A group of state senators introduced legislation this morning that would make English Minnesota's official state language, setting the stage for what will likely be the Legislature's first serious debate over the issue.
The bill would make it illegal for the state to require documents, proceedings or other state activities to be in a non-English language. Exceptions are made for defending criminal defendants and protecting "the public health or safety."
The Senate bill mirrors legislation introduced in the House earlier this month. Sen. Bill Ingebrigtsen is carrying the Senate bill. Rep. Steve Drazkowski is carrying in the House.
GOP majorities in the Legislature could send the bill to the governor's desk. But as with many recent GOP-sponsored bills, Gov. Dayton said he was against English-only legislation while on the campaign trail.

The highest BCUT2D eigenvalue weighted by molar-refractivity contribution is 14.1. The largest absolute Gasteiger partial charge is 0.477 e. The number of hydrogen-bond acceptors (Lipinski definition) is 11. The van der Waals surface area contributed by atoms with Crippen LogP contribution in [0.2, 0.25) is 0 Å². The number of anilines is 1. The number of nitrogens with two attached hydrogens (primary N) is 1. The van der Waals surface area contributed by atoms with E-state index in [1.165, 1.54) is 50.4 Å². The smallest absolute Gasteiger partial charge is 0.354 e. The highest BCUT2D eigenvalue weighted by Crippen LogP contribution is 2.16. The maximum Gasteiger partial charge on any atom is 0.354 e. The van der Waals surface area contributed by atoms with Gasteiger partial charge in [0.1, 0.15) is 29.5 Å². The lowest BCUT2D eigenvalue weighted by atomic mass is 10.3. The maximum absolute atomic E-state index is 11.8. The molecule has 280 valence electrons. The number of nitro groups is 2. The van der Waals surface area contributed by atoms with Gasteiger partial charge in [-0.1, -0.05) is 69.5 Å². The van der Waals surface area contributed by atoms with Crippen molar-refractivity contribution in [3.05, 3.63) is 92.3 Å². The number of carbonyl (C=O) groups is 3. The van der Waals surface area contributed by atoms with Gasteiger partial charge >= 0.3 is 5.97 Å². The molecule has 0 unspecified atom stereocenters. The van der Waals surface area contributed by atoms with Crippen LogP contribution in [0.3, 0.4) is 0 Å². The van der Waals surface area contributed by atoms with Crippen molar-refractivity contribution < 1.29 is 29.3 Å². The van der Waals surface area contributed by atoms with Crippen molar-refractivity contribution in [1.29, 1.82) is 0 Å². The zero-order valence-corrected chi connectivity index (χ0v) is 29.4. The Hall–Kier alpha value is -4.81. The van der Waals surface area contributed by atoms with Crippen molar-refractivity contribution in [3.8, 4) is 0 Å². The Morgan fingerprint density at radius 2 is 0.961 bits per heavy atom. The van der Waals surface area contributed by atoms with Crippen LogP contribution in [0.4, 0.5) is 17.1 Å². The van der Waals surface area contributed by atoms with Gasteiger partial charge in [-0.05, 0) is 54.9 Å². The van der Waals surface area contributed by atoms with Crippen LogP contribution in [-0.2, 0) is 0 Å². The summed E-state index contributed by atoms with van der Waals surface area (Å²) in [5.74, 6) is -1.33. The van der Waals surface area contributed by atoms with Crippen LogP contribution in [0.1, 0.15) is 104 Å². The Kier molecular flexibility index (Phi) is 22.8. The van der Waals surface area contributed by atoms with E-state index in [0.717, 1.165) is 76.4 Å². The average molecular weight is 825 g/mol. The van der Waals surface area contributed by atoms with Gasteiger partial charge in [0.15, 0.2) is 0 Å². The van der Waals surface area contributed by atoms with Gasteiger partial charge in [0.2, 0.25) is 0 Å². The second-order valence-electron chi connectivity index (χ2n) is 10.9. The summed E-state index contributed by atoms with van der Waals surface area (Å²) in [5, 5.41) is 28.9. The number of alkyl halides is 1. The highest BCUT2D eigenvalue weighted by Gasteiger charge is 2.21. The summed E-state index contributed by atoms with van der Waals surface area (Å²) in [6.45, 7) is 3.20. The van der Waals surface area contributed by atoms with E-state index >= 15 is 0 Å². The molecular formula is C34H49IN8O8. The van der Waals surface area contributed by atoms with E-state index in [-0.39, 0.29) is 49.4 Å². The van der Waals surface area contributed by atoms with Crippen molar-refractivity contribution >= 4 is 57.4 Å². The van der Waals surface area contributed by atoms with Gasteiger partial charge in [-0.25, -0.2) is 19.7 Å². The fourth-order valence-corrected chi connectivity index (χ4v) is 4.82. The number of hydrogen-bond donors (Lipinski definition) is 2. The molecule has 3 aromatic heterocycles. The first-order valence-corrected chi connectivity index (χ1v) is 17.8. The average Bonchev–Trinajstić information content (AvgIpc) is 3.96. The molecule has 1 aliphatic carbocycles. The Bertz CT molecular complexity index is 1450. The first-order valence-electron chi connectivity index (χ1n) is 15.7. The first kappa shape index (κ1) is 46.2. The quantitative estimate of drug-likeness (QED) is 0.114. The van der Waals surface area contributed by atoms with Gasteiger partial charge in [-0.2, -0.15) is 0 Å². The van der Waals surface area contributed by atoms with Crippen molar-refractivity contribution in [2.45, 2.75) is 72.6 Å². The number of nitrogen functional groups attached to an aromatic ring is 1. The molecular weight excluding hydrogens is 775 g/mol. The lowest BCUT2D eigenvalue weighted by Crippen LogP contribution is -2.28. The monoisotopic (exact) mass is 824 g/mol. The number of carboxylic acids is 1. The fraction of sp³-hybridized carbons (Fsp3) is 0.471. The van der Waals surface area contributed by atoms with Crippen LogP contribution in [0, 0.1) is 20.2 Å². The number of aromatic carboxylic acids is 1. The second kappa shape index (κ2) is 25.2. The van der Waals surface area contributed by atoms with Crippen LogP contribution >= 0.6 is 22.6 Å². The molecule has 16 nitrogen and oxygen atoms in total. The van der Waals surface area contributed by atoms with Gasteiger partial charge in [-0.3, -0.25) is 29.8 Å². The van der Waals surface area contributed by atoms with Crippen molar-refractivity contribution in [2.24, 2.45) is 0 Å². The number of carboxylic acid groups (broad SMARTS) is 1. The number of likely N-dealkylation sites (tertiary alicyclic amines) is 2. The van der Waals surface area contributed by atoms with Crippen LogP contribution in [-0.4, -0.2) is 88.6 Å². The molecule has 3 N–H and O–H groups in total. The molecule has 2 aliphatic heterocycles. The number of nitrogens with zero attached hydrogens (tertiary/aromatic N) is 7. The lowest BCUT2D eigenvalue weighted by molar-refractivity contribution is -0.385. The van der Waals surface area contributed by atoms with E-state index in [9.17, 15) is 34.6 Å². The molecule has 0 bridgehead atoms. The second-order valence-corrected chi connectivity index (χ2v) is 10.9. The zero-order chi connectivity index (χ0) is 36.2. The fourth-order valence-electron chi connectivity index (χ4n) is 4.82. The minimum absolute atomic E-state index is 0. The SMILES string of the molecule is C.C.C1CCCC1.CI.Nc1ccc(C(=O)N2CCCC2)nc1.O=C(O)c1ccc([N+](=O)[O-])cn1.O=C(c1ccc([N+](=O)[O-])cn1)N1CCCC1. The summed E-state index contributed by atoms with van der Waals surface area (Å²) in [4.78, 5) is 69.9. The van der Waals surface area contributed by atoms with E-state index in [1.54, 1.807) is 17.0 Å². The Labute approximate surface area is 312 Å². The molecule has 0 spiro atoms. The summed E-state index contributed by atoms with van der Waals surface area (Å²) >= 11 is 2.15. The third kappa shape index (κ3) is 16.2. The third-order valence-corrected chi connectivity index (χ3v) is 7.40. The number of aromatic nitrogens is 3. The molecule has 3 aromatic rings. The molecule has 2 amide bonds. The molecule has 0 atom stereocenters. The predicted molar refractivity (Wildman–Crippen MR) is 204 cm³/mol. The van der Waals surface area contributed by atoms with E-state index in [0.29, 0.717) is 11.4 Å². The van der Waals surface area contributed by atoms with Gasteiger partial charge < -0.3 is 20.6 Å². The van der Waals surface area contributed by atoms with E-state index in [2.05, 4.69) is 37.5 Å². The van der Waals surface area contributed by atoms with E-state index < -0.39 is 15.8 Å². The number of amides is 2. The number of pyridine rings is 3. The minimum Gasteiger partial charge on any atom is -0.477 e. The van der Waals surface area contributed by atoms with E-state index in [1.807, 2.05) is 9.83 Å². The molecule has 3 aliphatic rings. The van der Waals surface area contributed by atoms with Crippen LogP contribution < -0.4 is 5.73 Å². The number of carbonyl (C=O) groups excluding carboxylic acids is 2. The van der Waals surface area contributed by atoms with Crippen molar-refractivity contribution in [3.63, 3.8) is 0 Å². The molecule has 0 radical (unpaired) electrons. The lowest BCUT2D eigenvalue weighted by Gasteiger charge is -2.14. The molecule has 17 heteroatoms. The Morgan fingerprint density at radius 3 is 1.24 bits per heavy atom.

The city of Lino Lakes passed a similar resolution similar legislation this summer after a heated debate. Supporters said it was necessary to reign in translation costs. Opponents said such measures alienate immigrants from civic engagement.
More than 20 states have some form of English-only legislation on the books.
A Duluth native who just barely lost Virginia's GOP gubernatorial primary said that politicians have not gone far enough in condemning the left for violence during a rally of white nationalists in Charlottesville. "I think that the left is going to try to use this as an excuse to crack down on conservative free speech," said Corey Stewart. "I think they're going to try to use this as an excuse to remove more historical monuments."